A few months after forming the Panthers Egbuna was charged with conspiring to incite the murder of police officers, Altheia Jones-LeCointe assuming the leadership. Bunce and Field’s research shows through archival evidence that Egbuna’s arrest was part of a concerted attempt by the authorities to halt the progress of the Black Power movement, Egbuna given a suspended sentence of three years. Originally from Trinidad, Jones-LeCointe was studying for a Biochemistry PhD at the University of London when she became active in feminist and Black Power politics. As a teacher she visited schools to talk about racism and recruited many new Panthers through public speaking engagements. Jones-LeCointe put women’s rights at the centre of the Black Power movement, challenging sexism within the organisation, educating members and putting in place measures against the exploitation or abuse of female recruits.
The other major figure in the British Black Power movement was Michael X. Michael de Freitas moved to the UK from Trinidad in 1957 and became an enforcer for notorious slum landlord Peter Rachman. Rachman sub-divided numerous Notting Hill properties and filled them with recent migrants from the West Indies who were often desperate for housing due to racist property owners (‘no blacks, no Irish, no dogs’ being a common sign in boarding-house windows at the time). Well-connected, he briefly had a record store on Ledbury Road with Scottish writer Alex Trocchi selling avant-garde jazz and, ridding himself of his slave name, Michael X became involved with various London countercultural groups including the London Free School with Tulloch. Under the name Abdul Malik, he founded the short-lived Racial Adjustment Action Society and a Black Power commune in Holloway Road but he was accused by other activists of violence and criminality and was shunned by many of those in the movement. Returning to the West Indies Malik was later found guilty of murder and hanged in 1975.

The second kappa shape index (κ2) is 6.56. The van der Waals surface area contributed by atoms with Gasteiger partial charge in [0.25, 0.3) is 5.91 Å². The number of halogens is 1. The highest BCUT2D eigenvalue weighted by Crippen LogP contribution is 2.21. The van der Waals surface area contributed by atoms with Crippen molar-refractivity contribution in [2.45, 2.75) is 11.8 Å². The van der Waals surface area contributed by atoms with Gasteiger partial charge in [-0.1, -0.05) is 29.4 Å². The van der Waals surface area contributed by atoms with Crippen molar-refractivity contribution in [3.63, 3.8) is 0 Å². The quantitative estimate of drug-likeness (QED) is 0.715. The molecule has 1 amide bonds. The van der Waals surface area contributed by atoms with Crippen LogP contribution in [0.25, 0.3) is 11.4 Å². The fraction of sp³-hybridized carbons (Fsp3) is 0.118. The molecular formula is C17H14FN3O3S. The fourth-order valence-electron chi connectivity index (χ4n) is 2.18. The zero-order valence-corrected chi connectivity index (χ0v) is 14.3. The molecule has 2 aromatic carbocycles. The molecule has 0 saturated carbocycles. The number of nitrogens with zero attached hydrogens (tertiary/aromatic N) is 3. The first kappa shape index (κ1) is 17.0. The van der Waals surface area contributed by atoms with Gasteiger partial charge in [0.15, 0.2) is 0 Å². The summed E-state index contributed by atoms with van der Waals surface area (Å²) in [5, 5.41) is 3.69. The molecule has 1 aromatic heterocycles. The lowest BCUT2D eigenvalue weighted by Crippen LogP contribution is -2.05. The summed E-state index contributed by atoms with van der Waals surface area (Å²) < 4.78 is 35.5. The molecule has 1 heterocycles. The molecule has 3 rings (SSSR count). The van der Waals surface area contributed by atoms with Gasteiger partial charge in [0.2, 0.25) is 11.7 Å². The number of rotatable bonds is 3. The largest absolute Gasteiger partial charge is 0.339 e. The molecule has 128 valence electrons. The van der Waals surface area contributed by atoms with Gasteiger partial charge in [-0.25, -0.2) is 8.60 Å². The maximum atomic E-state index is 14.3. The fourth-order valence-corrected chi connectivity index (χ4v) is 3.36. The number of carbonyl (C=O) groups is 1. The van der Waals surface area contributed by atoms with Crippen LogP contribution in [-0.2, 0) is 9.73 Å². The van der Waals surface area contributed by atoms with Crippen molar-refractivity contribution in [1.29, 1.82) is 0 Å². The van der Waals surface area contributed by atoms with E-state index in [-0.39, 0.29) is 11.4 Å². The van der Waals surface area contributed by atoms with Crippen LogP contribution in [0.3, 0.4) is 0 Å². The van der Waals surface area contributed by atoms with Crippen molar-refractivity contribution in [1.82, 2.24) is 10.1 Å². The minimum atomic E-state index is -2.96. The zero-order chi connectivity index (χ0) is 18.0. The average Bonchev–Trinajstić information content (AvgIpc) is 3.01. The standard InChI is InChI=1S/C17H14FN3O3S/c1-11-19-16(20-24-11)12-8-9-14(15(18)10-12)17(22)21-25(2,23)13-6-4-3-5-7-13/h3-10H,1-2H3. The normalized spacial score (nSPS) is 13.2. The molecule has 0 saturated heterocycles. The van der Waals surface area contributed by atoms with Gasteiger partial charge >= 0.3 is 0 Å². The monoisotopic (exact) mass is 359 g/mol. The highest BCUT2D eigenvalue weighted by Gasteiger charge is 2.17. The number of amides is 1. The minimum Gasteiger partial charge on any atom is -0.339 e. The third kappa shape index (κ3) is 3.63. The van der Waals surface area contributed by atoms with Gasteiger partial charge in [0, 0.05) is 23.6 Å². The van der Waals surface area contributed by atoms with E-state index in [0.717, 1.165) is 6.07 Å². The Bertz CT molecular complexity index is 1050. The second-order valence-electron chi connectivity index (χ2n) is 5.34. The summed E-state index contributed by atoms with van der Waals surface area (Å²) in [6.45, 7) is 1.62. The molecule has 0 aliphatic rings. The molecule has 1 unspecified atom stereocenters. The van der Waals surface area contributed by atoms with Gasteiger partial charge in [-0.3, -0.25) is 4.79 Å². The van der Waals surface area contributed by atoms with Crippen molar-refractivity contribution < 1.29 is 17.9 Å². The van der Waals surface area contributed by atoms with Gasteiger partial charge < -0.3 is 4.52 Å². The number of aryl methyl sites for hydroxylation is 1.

Subject to numerous raids ostensibly to search for drugs (although none were found), the Mangrove was under almost continuous police surveillance. Crichlow believed that the harassment was because the authorities didn’t like to see a successful black businessman with a white spouse who supported the Black Power movement, officers focusing their ire on the Mangrove in response. In protest at law enforcement behaviour, activists organised a march to the local police station during which fights broke out and several demonstrators (including Howe, Crichlow and Panthers Jones-LeCointe and Barbara Beese) were arrested and charged with incitement to riot.